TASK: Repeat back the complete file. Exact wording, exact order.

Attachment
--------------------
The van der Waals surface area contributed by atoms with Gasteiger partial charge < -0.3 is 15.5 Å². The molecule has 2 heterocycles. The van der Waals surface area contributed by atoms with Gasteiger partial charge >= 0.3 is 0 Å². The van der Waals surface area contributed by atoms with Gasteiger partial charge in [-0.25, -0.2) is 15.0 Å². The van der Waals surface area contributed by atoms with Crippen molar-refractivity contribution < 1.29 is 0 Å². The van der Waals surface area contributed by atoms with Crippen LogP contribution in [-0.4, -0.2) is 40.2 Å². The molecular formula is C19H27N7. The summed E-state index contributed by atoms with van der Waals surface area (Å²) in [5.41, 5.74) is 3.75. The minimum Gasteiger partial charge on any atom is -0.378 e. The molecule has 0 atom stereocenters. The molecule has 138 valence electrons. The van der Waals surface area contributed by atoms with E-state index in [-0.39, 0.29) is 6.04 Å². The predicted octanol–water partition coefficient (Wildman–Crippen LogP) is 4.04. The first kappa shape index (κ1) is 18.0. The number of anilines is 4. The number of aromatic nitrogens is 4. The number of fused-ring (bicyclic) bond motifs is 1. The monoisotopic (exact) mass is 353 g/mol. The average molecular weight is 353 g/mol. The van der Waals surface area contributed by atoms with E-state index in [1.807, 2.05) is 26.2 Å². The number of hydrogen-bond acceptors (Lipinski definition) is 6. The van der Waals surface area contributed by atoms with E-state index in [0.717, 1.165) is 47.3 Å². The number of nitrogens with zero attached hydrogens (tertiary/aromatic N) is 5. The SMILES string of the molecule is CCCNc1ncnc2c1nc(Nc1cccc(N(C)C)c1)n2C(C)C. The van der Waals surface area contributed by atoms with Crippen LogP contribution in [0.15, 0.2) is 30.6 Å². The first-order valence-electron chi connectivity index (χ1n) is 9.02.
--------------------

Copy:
The van der Waals surface area contributed by atoms with Gasteiger partial charge < -0.3 is 15.5 Å². The molecule has 2 heterocycles. The van der Waals surface area contributed by atoms with Gasteiger partial charge >= 0.3 is 0 Å². The van der Waals surface area contributed by atoms with Gasteiger partial charge in [-0.25, -0.2) is 15.0 Å². The van der Waals surface area contributed by atoms with Crippen molar-refractivity contribution < 1.29 is 0 Å². The van der Waals surface area contributed by atoms with Crippen LogP contribution in [-0.4, -0.2) is 40.2 Å². The molecular formula is C19H27N7. The summed E-state index contributed by atoms with van der Waals surface area (Å²) in [5.41, 5.74) is 3.75. The minimum Gasteiger partial charge on any atom is -0.378 e. The molecule has 0 atom stereocenters. The molecule has 138 valence electrons. The van der Waals surface area contributed by atoms with E-state index in [-0.39, 0.29) is 6.04 Å². The predicted octanol–water partition coefficient (Wildman–Crippen LogP) is 4.04. The first kappa shape index (κ1) is 18.0. The number of anilines is 4. The number of aromatic nitrogens is 4. The number of fused-ring (bicyclic) bond motifs is 1. The monoisotopic (exact) mass is 353 g/mol. The average molecular weight is 353 g/mol. The van der Waals surface area contributed by atoms with E-state index in [1.807, 2.05) is 26.2 Å². The number of hydrogen-bond acceptors (Lipinski definition) is 6. The van der Waals surface area contributed by atoms with E-state index in [0.717, 1.165) is 47.3 Å². The number of nitrogens with zero attached hydrogens (tertiary/aromatic N) is 5. The SMILES string of the molecule is CCCNc1ncnc2c1nc(Nc1cccc(N(C)C)c1)n2C(C)C. The van der Waals surface area contributed by atoms with Crippen LogP contribution in [0.15, 0.2) is 30.6 Å². The first-order valence-electron chi connectivity index (χ1n) is 9.02.